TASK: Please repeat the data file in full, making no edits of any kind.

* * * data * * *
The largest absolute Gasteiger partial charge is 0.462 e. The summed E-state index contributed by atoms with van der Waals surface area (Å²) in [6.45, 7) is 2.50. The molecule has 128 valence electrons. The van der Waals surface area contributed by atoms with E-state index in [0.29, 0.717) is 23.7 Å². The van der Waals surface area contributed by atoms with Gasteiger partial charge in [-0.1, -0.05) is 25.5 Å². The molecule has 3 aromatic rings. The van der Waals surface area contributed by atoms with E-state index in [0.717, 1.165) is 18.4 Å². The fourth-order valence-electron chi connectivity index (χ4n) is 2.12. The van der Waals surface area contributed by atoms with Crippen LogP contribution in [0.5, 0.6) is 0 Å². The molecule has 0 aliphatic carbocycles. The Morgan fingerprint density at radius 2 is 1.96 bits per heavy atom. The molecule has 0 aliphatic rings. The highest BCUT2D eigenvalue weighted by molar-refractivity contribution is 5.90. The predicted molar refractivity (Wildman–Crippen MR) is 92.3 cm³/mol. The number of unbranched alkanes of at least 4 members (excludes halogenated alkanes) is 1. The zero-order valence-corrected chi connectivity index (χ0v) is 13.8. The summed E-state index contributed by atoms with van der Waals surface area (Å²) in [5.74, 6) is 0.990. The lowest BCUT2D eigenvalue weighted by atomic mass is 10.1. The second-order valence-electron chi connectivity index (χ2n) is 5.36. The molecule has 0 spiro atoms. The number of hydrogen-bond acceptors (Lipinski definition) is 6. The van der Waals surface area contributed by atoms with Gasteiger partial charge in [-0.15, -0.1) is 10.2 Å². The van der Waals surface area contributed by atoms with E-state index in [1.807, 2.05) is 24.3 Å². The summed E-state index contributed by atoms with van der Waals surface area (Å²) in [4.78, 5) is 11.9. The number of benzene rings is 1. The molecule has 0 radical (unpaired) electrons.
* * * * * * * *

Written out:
The largest absolute Gasteiger partial charge is 0.462 e. The summed E-state index contributed by atoms with van der Waals surface area (Å²) in [6.45, 7) is 2.50. The molecule has 128 valence electrons. The van der Waals surface area contributed by atoms with E-state index in [0.29, 0.717) is 23.7 Å². The van der Waals surface area contributed by atoms with Gasteiger partial charge in [-0.1, -0.05) is 25.5 Å². The molecule has 3 aromatic rings. The van der Waals surface area contributed by atoms with E-state index in [0.717, 1.165) is 18.4 Å². The fourth-order valence-electron chi connectivity index (χ4n) is 2.12. The van der Waals surface area contributed by atoms with Crippen LogP contribution in [0.5, 0.6) is 0 Å². The molecule has 0 aliphatic carbocycles. The Morgan fingerprint density at radius 2 is 1.96 bits per heavy atom. The molecule has 0 aliphatic rings. The highest BCUT2D eigenvalue weighted by molar-refractivity contribution is 5.90. The predicted molar refractivity (Wildman–Crippen MR) is 92.3 cm³/mol. The number of unbranched alkanes of at least 4 members (excludes halogenated alkanes) is 1. The zero-order valence-corrected chi connectivity index (χ0v) is 13.8. The summed E-state index contributed by atoms with van der Waals surface area (Å²) in [5.74, 6) is 0.990. The lowest BCUT2D eigenvalue weighted by atomic mass is 10.1. The second-order valence-electron chi connectivity index (χ2n) is 5.36. The molecule has 0 spiro atoms. The number of hydrogen-bond acceptors (Lipinski definition) is 6. The van der Waals surface area contributed by atoms with Gasteiger partial charge in [-0.15, -0.1) is 10.2 Å². The van der Waals surface area contributed by atoms with E-state index in [1.807, 2.05) is 24.3 Å². The summed E-state index contributed by atoms with van der Waals surface area (Å²) in [4.78, 5) is 11.9. The number of benzene rings is 1. The molecule has 0 radical (unpaired) electrons.